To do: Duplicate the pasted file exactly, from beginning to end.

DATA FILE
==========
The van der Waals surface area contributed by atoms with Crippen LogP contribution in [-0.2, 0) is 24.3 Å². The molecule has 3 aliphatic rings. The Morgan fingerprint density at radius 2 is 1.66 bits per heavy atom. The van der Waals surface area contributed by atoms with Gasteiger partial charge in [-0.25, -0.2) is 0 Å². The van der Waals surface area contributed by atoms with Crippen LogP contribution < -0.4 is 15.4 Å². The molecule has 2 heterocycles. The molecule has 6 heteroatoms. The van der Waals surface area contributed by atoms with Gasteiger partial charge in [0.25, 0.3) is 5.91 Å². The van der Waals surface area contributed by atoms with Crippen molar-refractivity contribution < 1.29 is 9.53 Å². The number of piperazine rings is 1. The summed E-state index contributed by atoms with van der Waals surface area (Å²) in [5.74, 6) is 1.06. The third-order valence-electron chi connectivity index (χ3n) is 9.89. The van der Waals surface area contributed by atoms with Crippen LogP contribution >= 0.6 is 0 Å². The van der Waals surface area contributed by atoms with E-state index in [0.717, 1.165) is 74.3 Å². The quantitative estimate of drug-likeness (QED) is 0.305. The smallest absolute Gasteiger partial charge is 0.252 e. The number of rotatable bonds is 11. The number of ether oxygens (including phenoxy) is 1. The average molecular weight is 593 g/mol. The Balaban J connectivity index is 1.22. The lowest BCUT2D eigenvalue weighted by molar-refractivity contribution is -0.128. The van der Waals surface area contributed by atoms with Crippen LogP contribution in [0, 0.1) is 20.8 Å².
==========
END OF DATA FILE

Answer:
The van der Waals surface area contributed by atoms with Crippen LogP contribution in [-0.2, 0) is 24.3 Å². The molecule has 3 aliphatic rings. The Morgan fingerprint density at radius 2 is 1.66 bits per heavy atom. The van der Waals surface area contributed by atoms with Gasteiger partial charge in [-0.25, -0.2) is 0 Å². The van der Waals surface area contributed by atoms with Crippen LogP contribution < -0.4 is 15.4 Å². The molecule has 2 heterocycles. The molecule has 6 heteroatoms. The van der Waals surface area contributed by atoms with Gasteiger partial charge in [0.25, 0.3) is 5.91 Å². The van der Waals surface area contributed by atoms with Crippen molar-refractivity contribution < 1.29 is 9.53 Å². The number of piperazine rings is 1. The summed E-state index contributed by atoms with van der Waals surface area (Å²) in [5.74, 6) is 1.06. The third-order valence-electron chi connectivity index (χ3n) is 9.89. The van der Waals surface area contributed by atoms with Crippen LogP contribution >= 0.6 is 0 Å². The van der Waals surface area contributed by atoms with E-state index in [0.717, 1.165) is 74.3 Å². The quantitative estimate of drug-likeness (QED) is 0.305. The smallest absolute Gasteiger partial charge is 0.252 e. The number of rotatable bonds is 11. The number of ether oxygens (including phenoxy) is 1. The average molecular weight is 593 g/mol. The Balaban J connectivity index is 1.22. The lowest BCUT2D eigenvalue weighted by molar-refractivity contribution is -0.128. The van der Waals surface area contributed by atoms with Crippen LogP contribution in [0, 0.1) is 20.8 Å².